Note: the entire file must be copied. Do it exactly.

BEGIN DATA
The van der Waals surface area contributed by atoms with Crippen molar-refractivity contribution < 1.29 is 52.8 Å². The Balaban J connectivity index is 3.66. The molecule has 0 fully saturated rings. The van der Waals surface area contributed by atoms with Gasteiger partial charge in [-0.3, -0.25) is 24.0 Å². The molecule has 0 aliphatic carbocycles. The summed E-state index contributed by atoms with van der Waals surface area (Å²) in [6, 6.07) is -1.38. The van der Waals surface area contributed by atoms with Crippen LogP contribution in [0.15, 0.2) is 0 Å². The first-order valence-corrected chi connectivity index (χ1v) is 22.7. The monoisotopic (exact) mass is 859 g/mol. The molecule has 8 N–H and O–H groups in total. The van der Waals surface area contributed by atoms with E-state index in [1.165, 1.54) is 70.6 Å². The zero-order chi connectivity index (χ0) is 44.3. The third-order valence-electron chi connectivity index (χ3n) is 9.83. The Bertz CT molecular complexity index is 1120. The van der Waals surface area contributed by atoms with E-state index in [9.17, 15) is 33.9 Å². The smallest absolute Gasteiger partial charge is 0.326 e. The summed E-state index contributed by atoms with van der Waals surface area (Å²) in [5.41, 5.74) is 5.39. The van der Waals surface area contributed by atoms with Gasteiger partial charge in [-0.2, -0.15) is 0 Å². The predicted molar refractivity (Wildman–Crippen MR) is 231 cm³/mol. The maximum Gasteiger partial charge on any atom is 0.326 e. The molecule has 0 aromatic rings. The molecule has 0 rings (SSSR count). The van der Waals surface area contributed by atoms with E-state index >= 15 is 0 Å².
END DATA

The van der Waals surface area contributed by atoms with Crippen molar-refractivity contribution < 1.29 is 52.8 Å². The Balaban J connectivity index is 3.66. The molecule has 0 fully saturated rings. The van der Waals surface area contributed by atoms with Gasteiger partial charge in [-0.3, -0.25) is 24.0 Å². The molecule has 0 aliphatic carbocycles. The summed E-state index contributed by atoms with van der Waals surface area (Å²) in [6, 6.07) is -1.38. The van der Waals surface area contributed by atoms with Crippen LogP contribution in [0.15, 0.2) is 0 Å². The first-order valence-corrected chi connectivity index (χ1v) is 22.7. The monoisotopic (exact) mass is 859 g/mol. The molecule has 8 N–H and O–H groups in total. The van der Waals surface area contributed by atoms with E-state index in [1.165, 1.54) is 70.6 Å². The zero-order chi connectivity index (χ0) is 44.3. The third-order valence-electron chi connectivity index (χ3n) is 9.83. The Bertz CT molecular complexity index is 1120. The van der Waals surface area contributed by atoms with E-state index in [9.17, 15) is 33.9 Å². The smallest absolute Gasteiger partial charge is 0.326 e. The summed E-state index contributed by atoms with van der Waals surface area (Å²) in [5.41, 5.74) is 5.39. The van der Waals surface area contributed by atoms with Gasteiger partial charge in [-0.2, -0.15) is 0 Å². The predicted molar refractivity (Wildman–Crippen MR) is 231 cm³/mol. The maximum Gasteiger partial charge on any atom is 0.326 e. The molecule has 0 aromatic rings. The molecule has 0 rings (SSSR count). The van der Waals surface area contributed by atoms with E-state index >= 15 is 0 Å².